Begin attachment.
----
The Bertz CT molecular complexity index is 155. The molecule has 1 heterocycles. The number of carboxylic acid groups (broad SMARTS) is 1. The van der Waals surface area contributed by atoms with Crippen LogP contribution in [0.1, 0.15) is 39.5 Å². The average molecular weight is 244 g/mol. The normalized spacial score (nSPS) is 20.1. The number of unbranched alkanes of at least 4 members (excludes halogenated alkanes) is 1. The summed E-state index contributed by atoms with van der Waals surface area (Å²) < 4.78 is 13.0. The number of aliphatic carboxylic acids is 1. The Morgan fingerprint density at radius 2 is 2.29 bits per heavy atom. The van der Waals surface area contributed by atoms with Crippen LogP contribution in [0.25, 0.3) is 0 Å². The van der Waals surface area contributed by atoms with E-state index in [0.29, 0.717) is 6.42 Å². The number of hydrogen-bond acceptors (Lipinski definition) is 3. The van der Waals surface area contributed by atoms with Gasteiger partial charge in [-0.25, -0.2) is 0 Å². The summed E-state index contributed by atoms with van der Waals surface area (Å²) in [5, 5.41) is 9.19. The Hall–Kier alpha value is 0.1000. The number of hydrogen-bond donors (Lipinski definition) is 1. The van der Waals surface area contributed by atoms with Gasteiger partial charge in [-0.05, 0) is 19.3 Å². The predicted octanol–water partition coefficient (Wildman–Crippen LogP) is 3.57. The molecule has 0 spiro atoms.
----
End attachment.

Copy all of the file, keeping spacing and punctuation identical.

The Bertz CT molecular complexity index is 155. The molecule has 1 heterocycles. The number of carboxylic acid groups (broad SMARTS) is 1. The van der Waals surface area contributed by atoms with Crippen LogP contribution in [0.1, 0.15) is 39.5 Å². The average molecular weight is 244 g/mol. The normalized spacial score (nSPS) is 20.1. The number of unbranched alkanes of at least 4 members (excludes halogenated alkanes) is 1. The summed E-state index contributed by atoms with van der Waals surface area (Å²) < 4.78 is 13.0. The number of aliphatic carboxylic acids is 1. The Morgan fingerprint density at radius 2 is 2.29 bits per heavy atom. The van der Waals surface area contributed by atoms with Crippen LogP contribution in [0.25, 0.3) is 0 Å². The van der Waals surface area contributed by atoms with E-state index in [0.29, 0.717) is 6.42 Å². The number of hydrogen-bond acceptors (Lipinski definition) is 3. The van der Waals surface area contributed by atoms with Gasteiger partial charge in [-0.25, -0.2) is 0 Å². The summed E-state index contributed by atoms with van der Waals surface area (Å²) in [5, 5.41) is 9.19. The Hall–Kier alpha value is 0.1000. The number of hydrogen-bond donors (Lipinski definition) is 1. The van der Waals surface area contributed by atoms with Gasteiger partial charge in [-0.05, 0) is 19.3 Å². The predicted octanol–water partition coefficient (Wildman–Crippen LogP) is 3.57. The molecule has 0 spiro atoms.